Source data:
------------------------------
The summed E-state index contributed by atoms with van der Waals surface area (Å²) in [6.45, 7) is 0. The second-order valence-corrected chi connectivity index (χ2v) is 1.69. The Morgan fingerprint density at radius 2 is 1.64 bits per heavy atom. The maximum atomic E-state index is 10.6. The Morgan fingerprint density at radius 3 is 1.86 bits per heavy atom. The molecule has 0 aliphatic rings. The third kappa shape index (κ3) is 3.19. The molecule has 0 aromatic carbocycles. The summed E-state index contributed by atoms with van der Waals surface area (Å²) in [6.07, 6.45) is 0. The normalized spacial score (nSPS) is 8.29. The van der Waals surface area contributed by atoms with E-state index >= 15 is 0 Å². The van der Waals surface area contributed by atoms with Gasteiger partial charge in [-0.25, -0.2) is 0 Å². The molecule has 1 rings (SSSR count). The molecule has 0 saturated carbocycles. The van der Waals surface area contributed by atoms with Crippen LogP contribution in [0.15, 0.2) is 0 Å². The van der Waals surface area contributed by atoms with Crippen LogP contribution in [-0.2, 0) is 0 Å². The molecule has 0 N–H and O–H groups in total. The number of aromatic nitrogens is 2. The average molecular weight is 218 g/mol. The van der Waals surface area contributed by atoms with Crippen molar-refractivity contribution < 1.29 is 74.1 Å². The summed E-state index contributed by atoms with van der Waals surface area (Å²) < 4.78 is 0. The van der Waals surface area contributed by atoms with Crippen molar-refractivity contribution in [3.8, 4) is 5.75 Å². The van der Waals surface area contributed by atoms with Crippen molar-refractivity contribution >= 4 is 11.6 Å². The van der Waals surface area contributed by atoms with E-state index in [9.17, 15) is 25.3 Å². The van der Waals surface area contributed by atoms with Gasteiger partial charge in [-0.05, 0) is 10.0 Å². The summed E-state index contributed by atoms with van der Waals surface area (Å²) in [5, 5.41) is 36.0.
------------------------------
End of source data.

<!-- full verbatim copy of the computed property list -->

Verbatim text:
The summed E-state index contributed by atoms with van der Waals surface area (Å²) in [6.45, 7) is 0. The second-order valence-corrected chi connectivity index (χ2v) is 1.69. The Morgan fingerprint density at radius 2 is 1.64 bits per heavy atom. The maximum atomic E-state index is 10.6. The Morgan fingerprint density at radius 3 is 1.86 bits per heavy atom. The molecule has 0 aliphatic rings. The third kappa shape index (κ3) is 3.19. The molecule has 0 aromatic carbocycles. The summed E-state index contributed by atoms with van der Waals surface area (Å²) in [6.07, 6.45) is 0. The normalized spacial score (nSPS) is 8.29. The van der Waals surface area contributed by atoms with E-state index >= 15 is 0 Å². The van der Waals surface area contributed by atoms with Gasteiger partial charge in [-0.25, -0.2) is 0 Å². The molecule has 1 rings (SSSR count). The molecule has 0 saturated carbocycles. The van der Waals surface area contributed by atoms with Crippen LogP contribution in [0.15, 0.2) is 0 Å². The van der Waals surface area contributed by atoms with Crippen LogP contribution in [-0.2, 0) is 0 Å². The molecule has 0 N–H and O–H groups in total. The number of aromatic nitrogens is 2. The average molecular weight is 218 g/mol. The van der Waals surface area contributed by atoms with Crippen molar-refractivity contribution < 1.29 is 74.1 Å². The summed E-state index contributed by atoms with van der Waals surface area (Å²) < 4.78 is 0. The van der Waals surface area contributed by atoms with Crippen molar-refractivity contribution in [3.8, 4) is 5.75 Å². The van der Waals surface area contributed by atoms with Crippen molar-refractivity contribution >= 4 is 11.6 Å². The van der Waals surface area contributed by atoms with E-state index in [9.17, 15) is 25.3 Å². The van der Waals surface area contributed by atoms with Gasteiger partial charge in [-0.05, 0) is 10.0 Å². The summed E-state index contributed by atoms with van der Waals surface area (Å²) in [5, 5.41) is 36.0.